100 Years of the Mishnah Berurah

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3 Responses

  1. Mordechai says:

    I recently heard a tape from Rav Simcha Wasserman, zarzal who attributed the following response to the Brisker Rav

    Someone once asked: if the Chofetz Chaim so wished to avoid fame, and was already praying that he not become known as a scholar, then why did he not also pray that he not become famous as a saint? The answer goes that it was so clear to the Chofetz Chaim himself that he was not a saint, that he never considered it necessary to pray that people recognize the obvious!

  2. mycroft says:

    Thanks for the reminder of one of the leading Jewish personalities of the past couple hundred years.
    Technical point-didn’t the Chafeitz Chaim live for 95 years rather than 105 years.
    “while his Mishnah Berurah is not even mentioned in the article.”

    historically-it appears that the Mishnah Berurah has received more acceptance as authoritative — rather than the Chaii Adam, or Aruch Hashulchan for example after the Chafeitz Chaims p’tirah.

    BTW an interesting discussion would be can one not follow the Mishna Berurah and follow Aruch Hashulachan or Chaii Adam–it is probably not as obvious an answer as students of Rav Ahron Kotler ZT”L assume.

  3. Micha Berger says:

    For what it’s worth, many of his peers disagreed with Rav Aharon Kotler — including Rav Hutner (Chaim Berlin), Rav Y. Yaakov Weinber (Ner Israel), and my own rebbe, Rav Dovid Lifshitz (the Suvalker Rav and RIETS).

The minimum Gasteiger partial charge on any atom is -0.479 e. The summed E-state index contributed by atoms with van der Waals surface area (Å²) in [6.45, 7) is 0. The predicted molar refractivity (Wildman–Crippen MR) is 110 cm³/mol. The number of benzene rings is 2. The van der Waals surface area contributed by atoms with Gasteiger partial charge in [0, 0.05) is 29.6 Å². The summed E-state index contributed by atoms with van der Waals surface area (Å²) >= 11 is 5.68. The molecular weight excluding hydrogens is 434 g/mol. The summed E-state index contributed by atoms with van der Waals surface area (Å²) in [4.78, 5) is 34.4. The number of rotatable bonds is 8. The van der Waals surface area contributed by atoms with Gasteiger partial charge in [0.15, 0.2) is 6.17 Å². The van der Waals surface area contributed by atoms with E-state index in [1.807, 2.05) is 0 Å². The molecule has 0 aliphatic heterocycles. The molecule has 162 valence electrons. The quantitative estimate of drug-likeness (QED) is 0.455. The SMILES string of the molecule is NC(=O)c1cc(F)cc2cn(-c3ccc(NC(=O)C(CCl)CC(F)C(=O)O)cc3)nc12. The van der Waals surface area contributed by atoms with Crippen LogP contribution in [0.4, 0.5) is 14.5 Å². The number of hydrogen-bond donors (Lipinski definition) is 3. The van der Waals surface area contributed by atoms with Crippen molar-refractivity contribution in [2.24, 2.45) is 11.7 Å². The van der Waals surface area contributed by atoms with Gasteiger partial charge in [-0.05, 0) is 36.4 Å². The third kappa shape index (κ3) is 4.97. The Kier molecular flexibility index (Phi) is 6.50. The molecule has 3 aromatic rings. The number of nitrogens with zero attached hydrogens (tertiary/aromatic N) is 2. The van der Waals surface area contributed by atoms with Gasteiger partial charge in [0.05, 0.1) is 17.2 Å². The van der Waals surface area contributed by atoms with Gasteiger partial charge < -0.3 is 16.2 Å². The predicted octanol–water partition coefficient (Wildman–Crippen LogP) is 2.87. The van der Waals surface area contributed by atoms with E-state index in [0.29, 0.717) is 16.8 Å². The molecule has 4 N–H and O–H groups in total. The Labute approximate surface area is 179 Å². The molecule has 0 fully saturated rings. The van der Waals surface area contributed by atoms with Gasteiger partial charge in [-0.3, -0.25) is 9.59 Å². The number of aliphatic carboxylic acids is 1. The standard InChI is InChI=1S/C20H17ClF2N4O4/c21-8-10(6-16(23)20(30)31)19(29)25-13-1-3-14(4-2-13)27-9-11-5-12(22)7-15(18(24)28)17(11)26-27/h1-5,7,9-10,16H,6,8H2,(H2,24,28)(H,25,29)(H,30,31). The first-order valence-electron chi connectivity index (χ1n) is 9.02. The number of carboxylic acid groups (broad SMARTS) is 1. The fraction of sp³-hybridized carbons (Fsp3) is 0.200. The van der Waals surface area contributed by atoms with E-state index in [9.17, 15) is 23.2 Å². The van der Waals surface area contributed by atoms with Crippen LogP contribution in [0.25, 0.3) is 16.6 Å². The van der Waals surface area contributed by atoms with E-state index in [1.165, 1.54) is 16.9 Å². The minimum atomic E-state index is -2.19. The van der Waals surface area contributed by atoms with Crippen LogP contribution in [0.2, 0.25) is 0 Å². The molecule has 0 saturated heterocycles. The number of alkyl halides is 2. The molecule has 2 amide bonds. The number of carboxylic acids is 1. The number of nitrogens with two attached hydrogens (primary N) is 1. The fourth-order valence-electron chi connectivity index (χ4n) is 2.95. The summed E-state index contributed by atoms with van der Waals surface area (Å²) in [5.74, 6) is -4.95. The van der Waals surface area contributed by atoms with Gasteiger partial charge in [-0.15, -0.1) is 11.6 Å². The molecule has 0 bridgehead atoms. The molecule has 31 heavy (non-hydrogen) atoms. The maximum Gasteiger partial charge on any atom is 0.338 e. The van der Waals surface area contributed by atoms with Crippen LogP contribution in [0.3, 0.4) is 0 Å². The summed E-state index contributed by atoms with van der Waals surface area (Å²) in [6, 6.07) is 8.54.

Personally, I advocate an Arukh haShulchan Yomi program. Partly because of my rebbe’s advice when I got married, that it be the guide to be used on questions that do not require I got to a rabbi. Partly also because it has more of the mechanics of the halachic process, as opposed to the Mishnah Berurah’s orientation toward citing sources without explaning the logic of their positions. It makes it easier to stick to for daily learning.

    It’s clear that Rav Yisrael Meir haKohein (Kagan) personally did not intend the Mishnah Berurah to serve in the role it does. To give two examples: The becher he used at the seder was inherited by his daughter and measured. It’s not large enough according to the Mishnah Berurah. Another: He didn’t wear his tzitzis strings out, even though the primary source for the contemporary practice of those who do so (including myself) is the Mishnah Berurah.

    The shift from a survey and theoretic discussion to a halachic guide was a program of Rav Aharon Kotler’s. Now, I’m not going to say that following the Mishnah Berurah pragmatically is any less a good idea because one is following Rav Aharon rather than the Chafeitz Chaim by doing so. But I just want to be clear. It also explains why this tendency is slightly less true in yeshivos less connected to Lakewood.

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